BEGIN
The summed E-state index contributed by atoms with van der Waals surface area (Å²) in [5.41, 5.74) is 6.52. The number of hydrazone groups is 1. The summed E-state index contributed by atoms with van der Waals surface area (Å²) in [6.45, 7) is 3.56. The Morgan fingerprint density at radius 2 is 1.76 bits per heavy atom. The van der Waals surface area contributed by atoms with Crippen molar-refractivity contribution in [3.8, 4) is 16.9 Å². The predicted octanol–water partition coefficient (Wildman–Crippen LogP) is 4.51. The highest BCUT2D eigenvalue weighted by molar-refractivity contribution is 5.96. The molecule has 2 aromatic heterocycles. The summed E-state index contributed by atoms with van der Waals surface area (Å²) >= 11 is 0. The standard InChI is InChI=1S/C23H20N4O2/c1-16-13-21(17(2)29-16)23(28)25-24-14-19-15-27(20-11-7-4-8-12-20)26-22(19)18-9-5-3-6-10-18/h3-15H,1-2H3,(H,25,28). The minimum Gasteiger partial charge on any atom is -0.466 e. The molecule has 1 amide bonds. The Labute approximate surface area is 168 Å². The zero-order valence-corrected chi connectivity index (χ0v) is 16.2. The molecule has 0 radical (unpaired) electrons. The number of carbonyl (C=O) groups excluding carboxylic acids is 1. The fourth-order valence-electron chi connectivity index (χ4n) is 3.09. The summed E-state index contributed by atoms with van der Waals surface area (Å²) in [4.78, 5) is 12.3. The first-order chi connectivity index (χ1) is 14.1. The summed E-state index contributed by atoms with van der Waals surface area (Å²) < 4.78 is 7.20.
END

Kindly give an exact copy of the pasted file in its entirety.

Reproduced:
The summed E-state index contributed by atoms with van der Waals surface area (Å²) in [5.41, 5.74) is 6.52. The number of hydrazone groups is 1. The summed E-state index contributed by atoms with van der Waals surface area (Å²) in [6.45, 7) is 3.56. The Morgan fingerprint density at radius 2 is 1.76 bits per heavy atom. The van der Waals surface area contributed by atoms with Crippen molar-refractivity contribution in [3.8, 4) is 16.9 Å². The predicted octanol–water partition coefficient (Wildman–Crippen LogP) is 4.51. The highest BCUT2D eigenvalue weighted by molar-refractivity contribution is 5.96. The molecule has 2 aromatic heterocycles. The summed E-state index contributed by atoms with van der Waals surface area (Å²) >= 11 is 0. The standard InChI is InChI=1S/C23H20N4O2/c1-16-13-21(17(2)29-16)23(28)25-24-14-19-15-27(20-11-7-4-8-12-20)26-22(19)18-9-5-3-6-10-18/h3-15H,1-2H3,(H,25,28). The minimum Gasteiger partial charge on any atom is -0.466 e. The molecule has 1 amide bonds. The Labute approximate surface area is 168 Å². The zero-order valence-corrected chi connectivity index (χ0v) is 16.2. The molecule has 0 radical (unpaired) electrons. The number of carbonyl (C=O) groups excluding carboxylic acids is 1. The fourth-order valence-electron chi connectivity index (χ4n) is 3.09. The summed E-state index contributed by atoms with van der Waals surface area (Å²) in [4.78, 5) is 12.3. The first-order chi connectivity index (χ1) is 14.1. The summed E-state index contributed by atoms with van der Waals surface area (Å²) < 4.78 is 7.20.